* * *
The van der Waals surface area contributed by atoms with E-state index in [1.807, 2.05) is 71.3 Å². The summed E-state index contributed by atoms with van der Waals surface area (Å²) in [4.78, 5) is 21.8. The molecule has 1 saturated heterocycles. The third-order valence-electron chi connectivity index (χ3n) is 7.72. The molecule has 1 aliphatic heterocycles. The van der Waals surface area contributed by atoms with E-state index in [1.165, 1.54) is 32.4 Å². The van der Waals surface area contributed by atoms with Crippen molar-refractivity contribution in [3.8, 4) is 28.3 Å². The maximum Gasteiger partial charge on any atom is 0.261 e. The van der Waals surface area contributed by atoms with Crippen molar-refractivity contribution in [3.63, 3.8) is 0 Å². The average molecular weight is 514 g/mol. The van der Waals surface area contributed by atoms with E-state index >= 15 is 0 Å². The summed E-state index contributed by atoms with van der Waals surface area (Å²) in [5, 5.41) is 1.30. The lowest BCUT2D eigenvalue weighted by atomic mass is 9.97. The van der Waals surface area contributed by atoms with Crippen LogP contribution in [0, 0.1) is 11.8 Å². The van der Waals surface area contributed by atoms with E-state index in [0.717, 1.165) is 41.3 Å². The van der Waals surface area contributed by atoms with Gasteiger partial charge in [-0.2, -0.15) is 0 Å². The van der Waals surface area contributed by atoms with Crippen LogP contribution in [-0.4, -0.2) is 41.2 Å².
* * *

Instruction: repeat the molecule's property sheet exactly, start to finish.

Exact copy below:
The van der Waals surface area contributed by atoms with E-state index in [1.807, 2.05) is 71.3 Å². The summed E-state index contributed by atoms with van der Waals surface area (Å²) in [4.78, 5) is 21.8. The molecule has 1 saturated heterocycles. The third-order valence-electron chi connectivity index (χ3n) is 7.72. The molecule has 1 aliphatic heterocycles. The van der Waals surface area contributed by atoms with E-state index in [1.165, 1.54) is 32.4 Å². The van der Waals surface area contributed by atoms with Crippen molar-refractivity contribution in [3.8, 4) is 28.3 Å². The maximum Gasteiger partial charge on any atom is 0.261 e. The van der Waals surface area contributed by atoms with Crippen molar-refractivity contribution in [3.63, 3.8) is 0 Å². The average molecular weight is 514 g/mol. The van der Waals surface area contributed by atoms with E-state index >= 15 is 0 Å². The summed E-state index contributed by atoms with van der Waals surface area (Å²) in [5, 5.41) is 1.30. The lowest BCUT2D eigenvalue weighted by atomic mass is 9.97. The van der Waals surface area contributed by atoms with Crippen LogP contribution in [0, 0.1) is 11.8 Å². The van der Waals surface area contributed by atoms with E-state index in [0.717, 1.165) is 41.3 Å². The van der Waals surface area contributed by atoms with Gasteiger partial charge in [-0.2, -0.15) is 0 Å². The van der Waals surface area contributed by atoms with Crippen LogP contribution in [-0.4, -0.2) is 41.2 Å².